At ESPN Sweet Spot, David Schoenfield reminds us of a controversial, and wrong, call made by umpire Angel Hernandez that we now know has had a tangible impact on the AL side of the post-season.
On May 8, the Indians played host to the Athletics at Progressive Field. They led 4-3 with two outs in the top of the ninth and closer Chris Perez was ready to nail down another save. Shortstop Adam Rosales hit a fly ball to deep left-center and it appeared to hit off of a metal railing above the yellow line atop the fence, but Hernandez ruled it a double. The umpires conferred, left the field to review the tape, and did not overturn their incorrect call. The Athletics couldn’t get Rosales home and the Indians won 4-3.
We now know the Indians earned top billing in the AL Wild Card game with a 5-1 victory this afternoon. Acknowledging the butterfly effect, all other things being equal, the Indians would have entered today’s action tied with the Rays and Rangers for the two Wild Card spots rather than having control of the first spot by one game. Their victory today, along with those by the Rays and Rangers, would have sent the three teams into two extra games to decide the winners rather than one, and the Indians might not have been hosting at home.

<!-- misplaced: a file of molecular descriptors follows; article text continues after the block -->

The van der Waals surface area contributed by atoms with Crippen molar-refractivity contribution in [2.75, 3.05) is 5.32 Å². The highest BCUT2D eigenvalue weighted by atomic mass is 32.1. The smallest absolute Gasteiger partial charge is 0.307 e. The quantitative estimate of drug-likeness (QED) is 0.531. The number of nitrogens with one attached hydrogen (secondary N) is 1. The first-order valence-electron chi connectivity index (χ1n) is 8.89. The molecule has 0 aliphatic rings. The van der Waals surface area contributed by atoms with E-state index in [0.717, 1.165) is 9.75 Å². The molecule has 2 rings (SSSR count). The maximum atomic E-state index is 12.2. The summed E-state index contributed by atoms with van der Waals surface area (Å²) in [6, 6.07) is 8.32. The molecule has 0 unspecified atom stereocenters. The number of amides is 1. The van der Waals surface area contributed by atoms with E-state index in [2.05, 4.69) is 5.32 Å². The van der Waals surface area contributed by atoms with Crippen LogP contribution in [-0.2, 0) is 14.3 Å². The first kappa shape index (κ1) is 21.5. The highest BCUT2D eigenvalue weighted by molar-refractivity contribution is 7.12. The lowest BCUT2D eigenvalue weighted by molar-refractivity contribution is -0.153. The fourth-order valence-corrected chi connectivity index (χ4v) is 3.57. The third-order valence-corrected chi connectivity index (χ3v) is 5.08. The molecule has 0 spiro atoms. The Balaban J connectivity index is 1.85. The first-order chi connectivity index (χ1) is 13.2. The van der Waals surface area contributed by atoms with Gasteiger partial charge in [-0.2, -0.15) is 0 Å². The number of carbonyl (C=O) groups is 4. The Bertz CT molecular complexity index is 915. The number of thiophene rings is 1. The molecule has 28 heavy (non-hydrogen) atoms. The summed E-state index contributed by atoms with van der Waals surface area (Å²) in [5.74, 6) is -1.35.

Jeff Passan of Yahoo Sports reports that Major League Baseball has banned all transactions with Liga Mexicana de Beisbol (LMB), popularly known as the Mexican League. As of now, all 30 teams are prohibited from signing players under contract with LMB teams. The ban was issued due to Major League Baseball’s contention that “corruption” and “fraud” run rampant in the player acquisition process.
Passan describes the issues in detail, and they sound pretty compelling. The upshot: LMB clubs — which have full control over their players — are taking advantage of them, taking most if not all of the signing bonuses MLB teams give them after negotiating for their rights. Mexican teams often sign players when they’re 15 years-old so that, once they are old enough for American teams to approach them, they’re in the position to take a usurious cut.
Passan says Major League Baseball is demanding greater transparency from LMB before it’s willing to lift the ban. He also says that the MLBPA is in “lockstep” with Major League Baseball on the matter, which makes sense given that, if MLB’s claims are accurate, players are being exploited here. He also says that if LMB does not change its ways, there is a “Plan B,” though it’s not clear what that is.
There aren’t a ton of Mexican players signed by MLB teams each year, but there are enough to make this a significant issue that is worth watching.